Stash Wyslouch goes track by track through “Plays and Sings Bluegrass Vol. II”, May 6

Stash Wyslouch will stop by Folk & Beyond Thursday afternoon, May 6, at 4 (edt) to go track by track through his new album, Stash Wyslouch Plays and Sings Bluegrass Vol. II.  You can listen locally at 91.1 FM, streaming at wtju.net, or by asking your smart speaker to “Play WTJU.”

Stash Wyslouch is a Bluegrass guitarist known for his “extreme flavor of avant-garde freneticism” (Music Connection Magazine Jan 2021, Andy Kaufmann)

A departure from his past 3 albums of purely original music, “Plays and Sings Bluegrass Vol. II” is a collection of re-imagined Bluegrass standards.

Notable cuts off “Plays and Sings Bluegrass Vol. II” include Jimmy Martin’s “My Walking Shoes” and Bill Monroe’s “Will you be Loving Another Man?” which make way for dynamic unisons, whiplash-inducing tempo changes and sludge-metal-like riffage.

The band features Sean Trischka on drums, Duncan Wickel on fiddle and Max Ridley on bass.

Bluegrass has framed Wyslouch’s life for the past 15 years touring and recording with groups such as The Deadly Gentlemen, Bruce Molsky’s Mountain Drifters, the Jacob Jolliff Band, Tony Trischka’s Early Roman Kings, and his own group, The Stash band.

Stash Wyslouch is a devout student and die-hard fan of the traditional Bluegrass genre. Despite this fact, “Plays and Sings Bluegrass Vol. II” is a far-cry from a traditional Bluegrass album.

Using well-known and obscure traditionals as a jumping off point, great liberties were taken re-writing melodies, inserting riffs, and integrating improvisations throughout. Describing the arranging/composition process Wyslouch says: “Any little gesture from the original song and recording can be used as a portal for further exploration. A classic melody or even fragment of a melody can be flipped upside down, sped up or slowed down and morphed into a whole new identity, all the while maintaining a core feeling akin to what I first experienced when I fell in love with the music.”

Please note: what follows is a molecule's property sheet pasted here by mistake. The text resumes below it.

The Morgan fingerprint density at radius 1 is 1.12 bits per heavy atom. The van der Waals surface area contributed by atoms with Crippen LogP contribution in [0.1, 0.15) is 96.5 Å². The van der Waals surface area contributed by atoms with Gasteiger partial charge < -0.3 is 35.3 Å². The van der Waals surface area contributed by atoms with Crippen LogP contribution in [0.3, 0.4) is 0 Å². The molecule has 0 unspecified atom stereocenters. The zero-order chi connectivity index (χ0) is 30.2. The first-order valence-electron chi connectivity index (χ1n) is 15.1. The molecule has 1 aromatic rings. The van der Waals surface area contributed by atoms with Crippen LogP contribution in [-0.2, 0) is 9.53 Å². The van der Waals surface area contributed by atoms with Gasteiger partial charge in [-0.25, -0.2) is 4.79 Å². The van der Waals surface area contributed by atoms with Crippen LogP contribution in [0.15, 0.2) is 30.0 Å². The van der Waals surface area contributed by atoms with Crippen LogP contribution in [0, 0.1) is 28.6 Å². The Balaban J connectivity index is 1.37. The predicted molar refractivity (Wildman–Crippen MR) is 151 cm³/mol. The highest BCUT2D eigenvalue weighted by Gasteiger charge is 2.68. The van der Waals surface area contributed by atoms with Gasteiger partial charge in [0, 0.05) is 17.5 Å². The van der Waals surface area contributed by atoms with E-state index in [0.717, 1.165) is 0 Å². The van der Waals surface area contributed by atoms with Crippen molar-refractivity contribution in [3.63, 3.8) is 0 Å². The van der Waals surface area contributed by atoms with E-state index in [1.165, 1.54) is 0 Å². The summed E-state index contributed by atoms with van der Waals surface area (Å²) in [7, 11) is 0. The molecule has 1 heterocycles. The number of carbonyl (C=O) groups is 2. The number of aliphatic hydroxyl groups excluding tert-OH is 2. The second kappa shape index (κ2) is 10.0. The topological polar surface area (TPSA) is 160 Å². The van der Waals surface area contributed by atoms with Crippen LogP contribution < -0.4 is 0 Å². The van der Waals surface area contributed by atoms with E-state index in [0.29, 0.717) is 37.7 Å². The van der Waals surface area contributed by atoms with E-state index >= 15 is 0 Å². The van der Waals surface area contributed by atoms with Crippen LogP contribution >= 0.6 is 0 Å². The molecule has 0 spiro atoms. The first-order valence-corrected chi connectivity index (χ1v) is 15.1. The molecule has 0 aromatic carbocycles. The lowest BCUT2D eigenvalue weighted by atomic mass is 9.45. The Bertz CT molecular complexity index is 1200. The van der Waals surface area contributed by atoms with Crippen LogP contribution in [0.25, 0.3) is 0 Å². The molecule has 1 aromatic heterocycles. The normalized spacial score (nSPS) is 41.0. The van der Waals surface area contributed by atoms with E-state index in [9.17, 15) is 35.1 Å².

In addition to songs by The Carter Family, Ralph Stanley, Bill Monroe, EC Ball, and Flatt & Scruggs, 2 original instrumental tunes, “Stash’s Turkey in the Straw” and “Stash’s Fiddler’s Dream” are included.

“For most, radical interpretations of conservative favorites will be declare the creative output of a raving Lunatic” (Music Connection Magazine Jan 2021)

Perhaps a little Lunacy in Bluegrass is just what is needed in this day and age.

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